Dr Georgia HayCurtin UniversityProject to understand how to design and facilitate interdisciplinary collaboration and creativity in healthcare teams
Dr Kate LoudonMurdoch UniversityOn-farm measurement technologies to optimise beef carcase compliance
Dr Lucy FurfaroThe University of Western AustraliaStudy of bacteriophages in the womb and their potential in regulating bacterial infections
Dr Michael WilsonCurtin University Study of workplace stressors, and relationship between workplace stress and performance, using novel longitudinal real-time monitoring and analysis
Dr Rachael ZemekThe University of Western AustraliaInvestigating how wound healing after cancer surgery can follow cancer-activating and immune-activating pathways; aim to develop therapeutics to reduce cancer activating and stimulate immune activating responses to reduce cancer recurrence after surgery
Dr Samuel LymberyThe University of Western AustraliaUse the biology of ant colonies, and their reliance on internally-produced neuropeptides, to disrupt/destroy them from inside
Dr Samantha WinterThe University of Notre DameSearching for connection between gastro-intestinal biome and the immune system, particularly investigating the role of unconventional T-cells
Dr Shannon AlgarThe University of Western AustraliaSwarm intelligence for animal welfare: data-driven prediction and simulation
Masnun Naher

Applications now open for 2021 Forrest PhD Scholarships – the brightest minds, the best research, the biggest impact.

We attract the brightest minds from around the world to conduct bold and exciting doctoral research at any of Western Australia’s five universities.

Forrest PhD Scholarships are offered to students who have exceptional academic profiles and who have the desire, drive and imagination to undertake doctoral research of the highest standard.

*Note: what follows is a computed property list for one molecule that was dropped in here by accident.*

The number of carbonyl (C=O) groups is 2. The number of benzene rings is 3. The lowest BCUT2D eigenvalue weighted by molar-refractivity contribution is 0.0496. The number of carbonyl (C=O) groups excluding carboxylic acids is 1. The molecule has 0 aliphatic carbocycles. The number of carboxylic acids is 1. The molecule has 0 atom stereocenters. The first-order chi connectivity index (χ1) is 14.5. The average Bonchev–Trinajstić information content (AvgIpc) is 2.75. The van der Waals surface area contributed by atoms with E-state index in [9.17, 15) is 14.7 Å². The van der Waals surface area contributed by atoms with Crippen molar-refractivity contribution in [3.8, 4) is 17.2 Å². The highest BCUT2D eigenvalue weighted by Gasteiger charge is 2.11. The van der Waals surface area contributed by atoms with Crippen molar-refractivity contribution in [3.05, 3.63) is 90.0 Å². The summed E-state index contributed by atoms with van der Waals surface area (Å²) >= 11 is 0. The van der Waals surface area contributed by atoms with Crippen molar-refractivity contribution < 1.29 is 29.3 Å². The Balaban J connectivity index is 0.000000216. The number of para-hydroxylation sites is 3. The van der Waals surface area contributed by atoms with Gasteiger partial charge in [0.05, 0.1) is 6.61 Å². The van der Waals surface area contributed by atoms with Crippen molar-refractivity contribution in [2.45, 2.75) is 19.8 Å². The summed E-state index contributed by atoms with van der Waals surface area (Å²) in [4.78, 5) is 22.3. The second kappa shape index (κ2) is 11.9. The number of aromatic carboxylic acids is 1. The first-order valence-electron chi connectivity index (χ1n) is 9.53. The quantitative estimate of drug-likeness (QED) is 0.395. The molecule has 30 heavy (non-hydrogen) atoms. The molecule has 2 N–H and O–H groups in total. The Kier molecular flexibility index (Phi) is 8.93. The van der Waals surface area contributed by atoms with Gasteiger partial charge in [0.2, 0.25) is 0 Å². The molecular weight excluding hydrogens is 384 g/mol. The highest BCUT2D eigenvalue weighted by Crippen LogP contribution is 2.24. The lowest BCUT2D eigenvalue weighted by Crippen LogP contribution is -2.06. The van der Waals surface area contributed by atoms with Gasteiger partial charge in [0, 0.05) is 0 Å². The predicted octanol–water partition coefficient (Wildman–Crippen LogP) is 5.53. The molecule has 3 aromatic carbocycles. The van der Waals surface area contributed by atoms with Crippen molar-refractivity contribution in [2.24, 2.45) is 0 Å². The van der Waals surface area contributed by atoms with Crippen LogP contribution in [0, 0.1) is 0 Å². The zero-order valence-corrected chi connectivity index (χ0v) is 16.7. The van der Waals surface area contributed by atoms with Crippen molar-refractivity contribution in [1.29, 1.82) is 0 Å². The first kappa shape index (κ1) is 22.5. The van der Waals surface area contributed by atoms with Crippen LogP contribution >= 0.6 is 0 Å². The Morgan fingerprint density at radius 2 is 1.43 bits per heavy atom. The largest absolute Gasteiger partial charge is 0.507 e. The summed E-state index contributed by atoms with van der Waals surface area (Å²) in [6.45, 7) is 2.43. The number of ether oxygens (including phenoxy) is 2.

Academic excellence is a neccessary but not a sufficient, condition for winning a Forrest PhD Scholarship. You also need to demonstrate deep curiosity about your chosen field of study, a strong desire to communicate to others your enthusiasm for knowledge and discovery, a commitment to use this knowledge to have a positive impact on the world around us, and the drive and determination to succeed even when faced with obstacles and setbacks.

Forrest PhD Scholarships are open to candidates in all subject areas and from any country and nationality.


All Forrest Scholars will receive a scholarship package which includes fees, stipend, accommodation allowance and a research allowance. The total package is valued at over $50,000 per annum.


Up to 10 Forrest Scholars will be selected from international and Australian applicants who demonstrate an outstanding academic ability to undertake research work with the potential to change the world we live in.


Applications for Forrest PhD Scholarships are open until 31 October 2020. For further details of the scholarships and how to apply, visit